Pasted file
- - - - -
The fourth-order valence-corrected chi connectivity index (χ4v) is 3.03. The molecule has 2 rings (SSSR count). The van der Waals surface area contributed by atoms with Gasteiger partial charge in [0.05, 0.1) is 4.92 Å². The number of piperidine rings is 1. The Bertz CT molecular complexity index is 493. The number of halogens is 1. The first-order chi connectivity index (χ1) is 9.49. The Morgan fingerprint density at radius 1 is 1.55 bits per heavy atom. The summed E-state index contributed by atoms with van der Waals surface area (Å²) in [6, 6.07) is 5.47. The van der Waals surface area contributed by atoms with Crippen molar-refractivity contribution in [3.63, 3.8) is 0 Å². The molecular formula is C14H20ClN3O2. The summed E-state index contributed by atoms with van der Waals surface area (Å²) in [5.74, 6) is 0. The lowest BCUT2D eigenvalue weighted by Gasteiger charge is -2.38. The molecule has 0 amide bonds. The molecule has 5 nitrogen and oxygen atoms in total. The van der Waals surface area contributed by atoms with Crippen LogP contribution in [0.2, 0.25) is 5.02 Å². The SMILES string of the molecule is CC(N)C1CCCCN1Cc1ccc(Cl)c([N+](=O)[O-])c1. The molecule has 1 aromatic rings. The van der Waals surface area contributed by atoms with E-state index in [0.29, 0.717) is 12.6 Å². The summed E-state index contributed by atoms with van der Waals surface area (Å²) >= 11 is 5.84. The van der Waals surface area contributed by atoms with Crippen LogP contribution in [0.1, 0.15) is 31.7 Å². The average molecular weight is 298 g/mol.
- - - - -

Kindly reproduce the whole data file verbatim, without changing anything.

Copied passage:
The fourth-order valence-corrected chi connectivity index (χ4v) is 3.03. The molecule has 2 rings (SSSR count). The van der Waals surface area contributed by atoms with Gasteiger partial charge in [0.05, 0.1) is 4.92 Å². The number of piperidine rings is 1. The Bertz CT molecular complexity index is 493. The number of halogens is 1. The first-order chi connectivity index (χ1) is 9.49. The Morgan fingerprint density at radius 1 is 1.55 bits per heavy atom. The summed E-state index contributed by atoms with van der Waals surface area (Å²) in [6, 6.07) is 5.47. The van der Waals surface area contributed by atoms with Crippen molar-refractivity contribution in [3.63, 3.8) is 0 Å². The molecular formula is C14H20ClN3O2. The summed E-state index contributed by atoms with van der Waals surface area (Å²) in [5.74, 6) is 0. The lowest BCUT2D eigenvalue weighted by Gasteiger charge is -2.38. The molecule has 0 amide bonds. The molecule has 5 nitrogen and oxygen atoms in total. The van der Waals surface area contributed by atoms with Crippen LogP contribution in [0.2, 0.25) is 5.02 Å². The SMILES string of the molecule is CC(N)C1CCCCN1Cc1ccc(Cl)c([N+](=O)[O-])c1. The molecule has 1 aromatic rings. The van der Waals surface area contributed by atoms with E-state index in [0.29, 0.717) is 12.6 Å². The summed E-state index contributed by atoms with van der Waals surface area (Å²) >= 11 is 5.84. The van der Waals surface area contributed by atoms with Crippen LogP contribution in [0.1, 0.15) is 31.7 Å². The average molecular weight is 298 g/mol.